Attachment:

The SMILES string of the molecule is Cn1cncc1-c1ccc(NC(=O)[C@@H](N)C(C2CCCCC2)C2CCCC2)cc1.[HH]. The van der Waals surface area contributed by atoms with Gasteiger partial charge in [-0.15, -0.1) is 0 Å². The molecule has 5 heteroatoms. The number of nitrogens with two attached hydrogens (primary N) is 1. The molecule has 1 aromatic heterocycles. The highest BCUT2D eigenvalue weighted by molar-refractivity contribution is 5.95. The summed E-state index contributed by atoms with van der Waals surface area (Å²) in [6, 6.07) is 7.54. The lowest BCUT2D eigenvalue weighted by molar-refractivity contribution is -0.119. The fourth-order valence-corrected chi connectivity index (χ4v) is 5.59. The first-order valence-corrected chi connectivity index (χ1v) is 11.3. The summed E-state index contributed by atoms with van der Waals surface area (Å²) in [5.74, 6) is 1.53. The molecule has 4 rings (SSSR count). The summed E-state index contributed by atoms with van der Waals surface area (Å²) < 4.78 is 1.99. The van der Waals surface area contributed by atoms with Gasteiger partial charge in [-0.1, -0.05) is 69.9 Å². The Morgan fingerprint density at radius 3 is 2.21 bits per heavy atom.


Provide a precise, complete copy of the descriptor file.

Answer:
The SMILES string of the molecule is Cn1cncc1-c1ccc(NC(=O)[C@@H](N)C(C2CCCCC2)C2CCCC2)cc1.[HH]. The van der Waals surface area contributed by atoms with Gasteiger partial charge in [-0.15, -0.1) is 0 Å². The molecule has 5 heteroatoms. The number of nitrogens with two attached hydrogens (primary N) is 1. The molecule has 1 aromatic heterocycles. The highest BCUT2D eigenvalue weighted by molar-refractivity contribution is 5.95. The summed E-state index contributed by atoms with van der Waals surface area (Å²) in [6, 6.07) is 7.54. The lowest BCUT2D eigenvalue weighted by molar-refractivity contribution is -0.119. The fourth-order valence-corrected chi connectivity index (χ4v) is 5.59. The first-order valence-corrected chi connectivity index (χ1v) is 11.3. The summed E-state index contributed by atoms with van der Waals surface area (Å²) in [5.74, 6) is 1.53. The molecule has 4 rings (SSSR count). The summed E-state index contributed by atoms with van der Waals surface area (Å²) < 4.78 is 1.99. The van der Waals surface area contributed by atoms with Gasteiger partial charge in [-0.1, -0.05) is 69.9 Å². The Morgan fingerprint density at radius 3 is 2.21 bits per heavy atom.